Behind the scenes look at how Huntsville Hospital is treating the sickest COVID-19 patients

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HUNTSVILLE, Ala. – This week for the first time 1,000 hospitalizations were reported state wide.

Here in North Alabama health care workers at Huntsville Hospital fight the COVID-19 battle head-on every single day.

WHNT News 19 got an inside look at Medical Intensive Care Unit to see how they have adjusted to treat COVID-19 patients and what the staff who know the virus the best want the public to know about slowing the spread.

The first step they have taken is asking nurses to work more hours.

“Typical nurses work 12-hour shifts and they might work 3 to 4 days a week. Right now we are asking them to pick up extra shifts and we are offering them additional compensation to make that happen,” said Huntsville Hospital COO Jeff Samz.

Up on the 4th floor teams of staff treat the sickest patients.

Regina Wilder is the MICU Unit Director at Huntsville Hospital and she said “The MICU is split into two sides this our 16-bed side. The patients over here are all under the care of our intensivist. What you see right there are our intensivist and our resident making rounds. Every morning they do grand rounds on the patients there is also respiratory and dietary, the bedside nurse is involved, it’s truly multidisciplinary.”

The people behind the scenes at Huntsville Hospital began planning a COVID response in December when the coronavirus first appeared in China. Today they are adjusting and adapting to what they learn.

“You’ll notice as you go through the unit, some of the patients have the IV pole out in the hallway. That is something that we saw, probably on social media the first time, that they were doing it up North. It keeps the nurse from having to change out every time it beeps and it also allows you faster access because it takes a minute to put on your full PPE,” says Wilder.

Every single time an employee enters a COVID patient’s room they have to change into fresh PPE. And when they leave they have to take it off.

“If I think about the nurses going in there what? 15-20 times” said Dr. Prithvi Kukkadapu, MD. A Director of Critical Care at Huntsville Hospital.

“At least, we go through probably about 200 gowns a shift,” said Wilder.

Each room on the MICU floor is negative pressure meaning the air in the room is filtered and then exhausted to the outside.

“One thing we have done differently with COVID, once the patient is discharged from the room it is allowed to sit for two hours, air exchange to occur. Any droplets in the air to drop out before environmental services comes in to clean. And it slows down bed flow a little bit and you want to get people out as fast as possible but you want to be safe,” said Wilder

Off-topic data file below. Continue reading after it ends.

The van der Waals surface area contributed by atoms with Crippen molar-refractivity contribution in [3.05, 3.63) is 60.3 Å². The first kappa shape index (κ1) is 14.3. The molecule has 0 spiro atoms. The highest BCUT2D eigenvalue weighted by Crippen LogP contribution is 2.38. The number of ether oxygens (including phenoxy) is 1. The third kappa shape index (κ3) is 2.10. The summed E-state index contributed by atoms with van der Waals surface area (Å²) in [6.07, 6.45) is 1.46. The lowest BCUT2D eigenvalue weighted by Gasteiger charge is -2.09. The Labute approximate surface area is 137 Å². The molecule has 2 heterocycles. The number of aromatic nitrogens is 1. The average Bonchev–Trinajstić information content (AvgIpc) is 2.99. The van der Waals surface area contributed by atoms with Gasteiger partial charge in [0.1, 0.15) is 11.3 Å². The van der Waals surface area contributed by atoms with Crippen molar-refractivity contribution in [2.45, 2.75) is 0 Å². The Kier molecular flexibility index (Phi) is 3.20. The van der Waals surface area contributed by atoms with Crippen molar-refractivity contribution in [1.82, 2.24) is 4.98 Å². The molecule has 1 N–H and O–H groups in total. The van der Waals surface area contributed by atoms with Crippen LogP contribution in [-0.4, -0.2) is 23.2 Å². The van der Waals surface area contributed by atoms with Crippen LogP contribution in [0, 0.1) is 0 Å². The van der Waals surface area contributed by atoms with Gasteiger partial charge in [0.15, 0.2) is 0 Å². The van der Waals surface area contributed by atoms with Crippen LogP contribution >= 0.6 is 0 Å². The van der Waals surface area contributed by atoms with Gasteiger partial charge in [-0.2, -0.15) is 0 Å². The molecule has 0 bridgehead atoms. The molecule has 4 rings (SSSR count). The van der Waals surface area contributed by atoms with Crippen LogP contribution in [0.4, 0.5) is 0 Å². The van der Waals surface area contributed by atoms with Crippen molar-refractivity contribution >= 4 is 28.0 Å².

Doctors who take care of the sickest COVID patients daily say the virus can’t be compared to other viruses.

“The way it spreads and the way your immune system responds to it, you get much sicker than the example you mentioned like mono,” said Kukkadapu.

And the recovery can last weeks if not months.

“You know patients have heart failure, respiratory failure, kidney failure your immune system is overwhelmed you are prone to many bacterial infections. So we are talking about recovering from an illness that takes almost one to two months. People are more prone to blood clots. So, even if I get you out of the hospital in one to two months, I am talking about 1 to 2 months of rehabilitation,” explained Kukkadapu.

As the staff at Huntsville Hospital continues to do their job every day, they hope the public will do theirs part to slow the spread.

“The severity of illness I see here is very bad and I want people to understand that we have very simple measures to defeat this. Practice physical distancing, use a mask in public space, and always wash your hands. These simple measures can decrease the spread by 85 percent or so,” said Kukkadapu.

Even with the high number of hospital beds used for COVID patients in the past few weeks, Huntsville Hospital COO Jeff Samz said his team is still confident that the healthcare system can stay in front of this pandemic.

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